My Dad used to laugh about a fellow he'd often see while driving his bus every day in downtown Vancouver. This guy was obviously a street person, maybe a little off his rocker, and he always carried a sign saying "The End Is Near!" It entertained my father to no end. (Little pun there).
Actually, the street person might have been one card short of a full deck, but he was absolutely correct. In fact, "The End is Here!" Things, events, lives, circumstances...are ending every moment. It's what the Buddhists refer to as impermanence. Nothing, as it turns out, is permanent, not even the massive Rocky Mountains or the sun that rises every day. That might seem a depressing thought at first, but it can also work in your favour because it means that difficulties and bad times and suffering end too. And the end of suffering, as it happens, is the Third Noble Truth.
Suffering does indeed, come to an end.
We'd all like to escape our misery by just being able to push it away or pop a pill, attend an inspirational sermon, watch a good movie, or read a great book. And while all of those things might give some temporary relief, quite often the root of our unhappiness remains because it is self-perpetuated. The cause is often created in our own minds.
As I have mentioned before, taking some time to pay attention to your own thoughts can be quite a revelation. Realizing how much our thoughts influence our attitudes, moods and behaviours in every moment of our day-to-day existence is the first step to understanding what the Buddhists call the "nature of mind".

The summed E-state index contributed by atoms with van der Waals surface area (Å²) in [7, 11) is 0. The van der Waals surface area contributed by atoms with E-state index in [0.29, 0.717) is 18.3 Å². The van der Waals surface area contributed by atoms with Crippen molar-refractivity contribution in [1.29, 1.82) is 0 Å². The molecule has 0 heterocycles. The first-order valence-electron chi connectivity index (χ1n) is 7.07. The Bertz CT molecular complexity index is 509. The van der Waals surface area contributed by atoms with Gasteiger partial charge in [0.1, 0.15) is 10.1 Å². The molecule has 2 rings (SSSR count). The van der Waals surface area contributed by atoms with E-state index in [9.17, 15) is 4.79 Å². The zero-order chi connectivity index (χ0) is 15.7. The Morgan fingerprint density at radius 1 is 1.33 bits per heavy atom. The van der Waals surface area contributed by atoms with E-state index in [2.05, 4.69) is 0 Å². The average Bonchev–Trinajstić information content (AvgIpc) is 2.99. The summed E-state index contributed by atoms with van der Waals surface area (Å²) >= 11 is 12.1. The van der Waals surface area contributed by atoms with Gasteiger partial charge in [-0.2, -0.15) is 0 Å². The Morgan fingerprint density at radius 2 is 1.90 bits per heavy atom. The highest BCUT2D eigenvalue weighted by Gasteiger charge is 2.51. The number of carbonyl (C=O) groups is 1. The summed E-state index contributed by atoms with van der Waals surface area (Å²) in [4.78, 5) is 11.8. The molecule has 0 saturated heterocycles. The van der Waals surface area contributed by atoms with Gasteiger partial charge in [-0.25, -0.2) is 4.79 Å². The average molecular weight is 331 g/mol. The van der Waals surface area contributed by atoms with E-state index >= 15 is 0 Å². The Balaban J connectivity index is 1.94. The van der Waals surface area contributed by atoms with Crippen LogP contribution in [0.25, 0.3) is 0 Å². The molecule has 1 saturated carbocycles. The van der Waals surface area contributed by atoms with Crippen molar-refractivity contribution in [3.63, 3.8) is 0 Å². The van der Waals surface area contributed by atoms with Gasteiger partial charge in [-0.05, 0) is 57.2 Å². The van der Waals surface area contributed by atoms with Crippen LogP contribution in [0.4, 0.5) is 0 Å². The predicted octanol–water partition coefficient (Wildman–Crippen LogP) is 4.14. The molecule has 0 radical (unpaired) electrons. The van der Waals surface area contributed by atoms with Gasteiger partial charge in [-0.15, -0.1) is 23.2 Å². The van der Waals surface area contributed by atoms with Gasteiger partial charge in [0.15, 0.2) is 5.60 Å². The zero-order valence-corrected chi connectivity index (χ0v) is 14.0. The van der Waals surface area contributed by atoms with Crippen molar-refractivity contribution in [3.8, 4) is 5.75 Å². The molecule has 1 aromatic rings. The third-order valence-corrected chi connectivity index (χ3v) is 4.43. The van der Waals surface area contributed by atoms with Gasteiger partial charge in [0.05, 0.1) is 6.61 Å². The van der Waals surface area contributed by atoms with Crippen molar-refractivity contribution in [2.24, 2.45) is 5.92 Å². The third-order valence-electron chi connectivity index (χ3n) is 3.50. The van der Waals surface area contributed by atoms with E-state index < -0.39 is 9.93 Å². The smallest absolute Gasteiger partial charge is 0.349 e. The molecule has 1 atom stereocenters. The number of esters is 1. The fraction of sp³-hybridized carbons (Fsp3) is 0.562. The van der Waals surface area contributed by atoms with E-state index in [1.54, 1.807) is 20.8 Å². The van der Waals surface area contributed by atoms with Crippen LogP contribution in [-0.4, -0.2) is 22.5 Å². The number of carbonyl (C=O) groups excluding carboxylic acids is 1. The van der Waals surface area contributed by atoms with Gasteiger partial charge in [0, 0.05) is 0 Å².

It isn't as much about control as it is about awareness. And if we pay attention long enough, we become aware of another Buddhist saying..."all that arises, must cease."
We are less successful when we look for distractions in the external world than we are by simply paying attention and noticing how thoughts and circumstances come to their own, natural end. Sounds kind of mundane, doesn't it? But we're impatient sometimes; we want to end our discomfort in a hurry and a quick-fix method sometimes sounds pretty good...lose 10 pounds in two weeks, pop this pill and you'll feel better, look younger, etc., etc. No wonder so many people end up in emergency rooms or on therapist's couches!
In fact, there are a number of psychotherapists out there now who incorporate Buddhist thought into their practise. There is an excellent book called "Thoughts Without A Thinker" by Mark Epstein, M.D., on this practise.
When the larger life events happen like the loss of something or someone, and they do, it takes time to recover emotionally and to adjust. What we are really aiming for is to simply not make it worse for ourselves! Clinging, desire and aversion, all work against us when it comes to recovery.
My mantra in the last few weeks has been "this too shall pass", because I know for a fact that it will. Every day I notice I am a little less fearful or overwhelmed. I expect the odd setback like a lost night of sleep or a moment of discouragement or depression. But we'll get through.
And there is one more Noble Truth, the Fourth, which contains the Eightfold Path, the path to the end of suffering. If you're with me this far in this small series, I'll explore that in the next blog posting! Be there or be square :-)
(PS...my writing here is really just skimming the surface of the Buddhist philosophy, it is not meant as an in-depth study by any means, but I will pass along some links to Buddhist websites at the end for those of you who are interested in studying it further)